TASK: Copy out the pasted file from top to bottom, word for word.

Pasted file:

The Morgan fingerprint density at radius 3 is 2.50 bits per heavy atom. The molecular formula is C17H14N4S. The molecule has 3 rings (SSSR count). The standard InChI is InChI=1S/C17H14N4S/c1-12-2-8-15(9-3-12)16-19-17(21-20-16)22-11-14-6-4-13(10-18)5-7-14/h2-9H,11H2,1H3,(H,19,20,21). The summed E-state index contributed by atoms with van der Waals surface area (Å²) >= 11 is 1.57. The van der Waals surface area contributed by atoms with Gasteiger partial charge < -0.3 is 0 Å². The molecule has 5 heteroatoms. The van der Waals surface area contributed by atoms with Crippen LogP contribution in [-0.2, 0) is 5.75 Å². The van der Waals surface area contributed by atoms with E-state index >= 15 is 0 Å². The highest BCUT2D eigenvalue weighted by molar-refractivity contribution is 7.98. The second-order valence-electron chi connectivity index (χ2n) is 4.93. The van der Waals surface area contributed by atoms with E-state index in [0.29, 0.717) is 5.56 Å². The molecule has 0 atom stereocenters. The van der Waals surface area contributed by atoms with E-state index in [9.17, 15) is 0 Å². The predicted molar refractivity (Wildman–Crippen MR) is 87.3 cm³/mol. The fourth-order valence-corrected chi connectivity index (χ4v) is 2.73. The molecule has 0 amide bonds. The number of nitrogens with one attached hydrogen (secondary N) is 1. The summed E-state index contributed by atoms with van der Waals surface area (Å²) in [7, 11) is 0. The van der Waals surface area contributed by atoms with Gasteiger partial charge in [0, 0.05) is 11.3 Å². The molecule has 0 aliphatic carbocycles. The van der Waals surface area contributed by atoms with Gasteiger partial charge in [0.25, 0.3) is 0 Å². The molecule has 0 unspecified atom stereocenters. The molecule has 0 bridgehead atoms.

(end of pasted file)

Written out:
The Morgan fingerprint density at radius 3 is 2.50 bits per heavy atom. The molecular formula is C17H14N4S. The molecule has 3 rings (SSSR count). The standard InChI is InChI=1S/C17H14N4S/c1-12-2-8-15(9-3-12)16-19-17(21-20-16)22-11-14-6-4-13(10-18)5-7-14/h2-9H,11H2,1H3,(H,19,20,21). The summed E-state index contributed by atoms with van der Waals surface area (Å²) >= 11 is 1.57. The van der Waals surface area contributed by atoms with Gasteiger partial charge < -0.3 is 0 Å². The molecule has 5 heteroatoms. The van der Waals surface area contributed by atoms with Crippen LogP contribution in [-0.2, 0) is 5.75 Å². The van der Waals surface area contributed by atoms with E-state index >= 15 is 0 Å². The highest BCUT2D eigenvalue weighted by molar-refractivity contribution is 7.98. The second-order valence-electron chi connectivity index (χ2n) is 4.93. The van der Waals surface area contributed by atoms with E-state index in [0.29, 0.717) is 5.56 Å². The molecule has 0 atom stereocenters. The van der Waals surface area contributed by atoms with E-state index in [9.17, 15) is 0 Å². The predicted molar refractivity (Wildman–Crippen MR) is 87.3 cm³/mol. The fourth-order valence-corrected chi connectivity index (χ4v) is 2.73. The molecule has 0 amide bonds. The number of nitrogens with one attached hydrogen (secondary N) is 1. The summed E-state index contributed by atoms with van der Waals surface area (Å²) in [7, 11) is 0. The van der Waals surface area contributed by atoms with Gasteiger partial charge in [0, 0.05) is 11.3 Å². The molecule has 0 aliphatic carbocycles. The van der Waals surface area contributed by atoms with Gasteiger partial charge in [0.25, 0.3) is 0 Å². The molecule has 0 unspecified atom stereocenters. The molecule has 0 bridgehead atoms.